87-year-old Helen Van Winkle is best known as Baddie Winkle, the internet’s realest granny who rolls 1.7 million followers deep, whose legion fans include Miley and Drake, and who throws up peace signs with a feather boa wrapped around her small shoulders. With her unapologetic fluorescent threads and super scandalous captions (“when the haters think i give a $hit” is a recent gem), Baddie has become an old-school social media icon for the new school.
Helen is not the easiest person to pin down for an interview. This past week, there was her splashy appearance at a Vegas club, the campaign for PSD Underwear, the visit to Toronto for one of her proudest moments ever: accepting the Instagrammer of the year award at the Digi Awards in a bright purple coat. Baddie lives with her daughter Kennedy and granddaughter Dawn in Oak Ridge, Tennessee, but she travels a lot. It’s no surprise she hasn’t made it to Flatwoods Christian Church in Waco in two months.
“I can’t believe anything much anymore. There are so many people that love me and all that I can’t hardly wrap my head around it,” she tells me.
Baddie’s many fans come to her Instagram to see her dance to “Hotline Bling” in a plastic mini dress, ham it up in light-up sneakers, and inch down a slip ‘n’ slide in her Been Trill swimsuit. In her rainbow bright getups, Baddie is constant, energetic proof that aging isn’t a death sentence. Although she never hides the fact that being older has also involved pills and a joint replacement.
Witness the Baddie Winkle effect in the comments of her Instagram page. User Kgoieb writes “i set out to be as badass as this chick! #lifegoals,” and there’s a lot of that. It goes beyond kids though. “It’s older people too that tell me that I’m their inspiration, and they want to get out and do things, and I think a lot of them have done that,” she says.
Here’s the Baddie origin story: Back in April 2014, her great granddaughter took a photo of her sunbathing in cutoffs, and it blew up on Twitter. Her pictures have since gotten glossier and fresher-looking. Kennedy and Baddie select all the signature playful looks from Baddie’s growing collection of swag. Brands and people with small Etsy shops send her the stuff.
Baddie Winkle is calmly direct about her newfound Internet power. “It’s been a total life change,” she says. When I ask about the challenges of having an online persona, she says, “I don’t think I’ve changed that much really. Deep down, I’m still just me.”
Pretty far deep down. These days, Baddie counts fellow Kentucky native and ravewear enthusiast Miley Cyrus as a friend. “Miley is a great kid,” she says. “When I met her, I couldn’t believe how sweet she was. She was just outstanding, and we did our little thing together and she’s been following my Instagram for quite some time. She’s down to earth, which I was surprised at. She didn’t act like ‘I’m a big star and I’m bigger than you,’ you know, like so many do.”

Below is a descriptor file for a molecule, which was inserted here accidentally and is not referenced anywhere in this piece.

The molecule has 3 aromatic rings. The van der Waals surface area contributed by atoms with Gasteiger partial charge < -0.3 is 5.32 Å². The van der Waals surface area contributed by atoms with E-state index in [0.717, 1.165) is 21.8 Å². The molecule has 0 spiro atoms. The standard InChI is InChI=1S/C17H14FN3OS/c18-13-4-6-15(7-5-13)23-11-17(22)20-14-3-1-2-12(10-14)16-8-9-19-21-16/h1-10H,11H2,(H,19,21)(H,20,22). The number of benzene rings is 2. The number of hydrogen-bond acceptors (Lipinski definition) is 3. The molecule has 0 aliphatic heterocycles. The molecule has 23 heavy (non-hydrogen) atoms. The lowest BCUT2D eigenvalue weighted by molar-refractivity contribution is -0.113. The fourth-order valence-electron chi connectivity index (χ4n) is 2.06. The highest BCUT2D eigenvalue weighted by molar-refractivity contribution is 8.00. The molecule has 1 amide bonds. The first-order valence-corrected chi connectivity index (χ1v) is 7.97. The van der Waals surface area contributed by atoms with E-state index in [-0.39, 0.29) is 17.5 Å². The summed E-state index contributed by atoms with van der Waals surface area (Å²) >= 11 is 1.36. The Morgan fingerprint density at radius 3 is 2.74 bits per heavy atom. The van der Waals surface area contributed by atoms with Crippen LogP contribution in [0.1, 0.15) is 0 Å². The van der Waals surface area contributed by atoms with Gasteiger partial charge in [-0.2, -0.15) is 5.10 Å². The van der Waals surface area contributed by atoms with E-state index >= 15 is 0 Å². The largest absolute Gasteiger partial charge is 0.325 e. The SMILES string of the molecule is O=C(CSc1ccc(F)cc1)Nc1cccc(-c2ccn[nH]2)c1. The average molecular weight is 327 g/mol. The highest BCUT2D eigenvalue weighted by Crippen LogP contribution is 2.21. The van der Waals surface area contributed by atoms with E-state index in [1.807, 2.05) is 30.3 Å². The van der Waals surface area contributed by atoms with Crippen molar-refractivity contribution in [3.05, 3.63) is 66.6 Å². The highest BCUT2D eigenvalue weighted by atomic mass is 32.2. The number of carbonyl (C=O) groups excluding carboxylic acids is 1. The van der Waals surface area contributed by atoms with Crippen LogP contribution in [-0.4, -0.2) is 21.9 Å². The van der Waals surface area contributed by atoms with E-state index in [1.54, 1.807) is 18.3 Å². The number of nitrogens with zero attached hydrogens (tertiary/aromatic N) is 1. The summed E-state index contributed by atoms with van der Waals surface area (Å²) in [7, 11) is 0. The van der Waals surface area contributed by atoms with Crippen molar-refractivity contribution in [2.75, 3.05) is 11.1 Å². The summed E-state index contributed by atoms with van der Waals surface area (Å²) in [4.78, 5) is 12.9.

Then there’s Drake. Baddie fangirled out on the rapper for months before he took notice. And when he reposted a picture of her wearing a tank top emblazoned with “Drake would never treat me like this”, those that follow this kind of meta-fandom were all a-flutter.
As anyone with over 1 million Instagram followers knows, haters gonna hate. She calls her trolls basics. “Basics are what we call the ones that don’t like me, so we pray for the basics,” she says. “I pray that they will get a life. If you can’t say something good, don’t say anything at all.” Her detractors make comments like, “You should be in a nursing home.” Which used to hurt her feelings, before she learned to block out the noise.
Baddie is a full-fledged Christian; her grandfather was a minister. She went through a crisis of faith after her husband Earl was killed in a car accident, and her son David succumbed to cancer. “I don’t want to go around crying, and this [being beloved by the internet] has helped a lot. I’m going to see them again some day. I have no doubt about that.”
Now her daily life is consumed with being a social media superstar, from shooting new content for her Instagram to doing interviews like this. When she has time to herself, she likes to kick back in her leggings or cut-offs and catch up on Blacklist, NCIS, and The Young and the Restless.
Pre-internet, Helen grew up on a Glomar, Kentucky farm with chickens, pigs, and horses. There was no electricity until she was 8, so she rode wooden wagons down the hill, put on circuses in the woods, and swung on the grape vines.
“You must remember that I grew up in the Depression age, but I was always a feisty kid. I did silly things, not anything outrageous but I was always doing my thing.”
So when you get down to it, not that much has changed.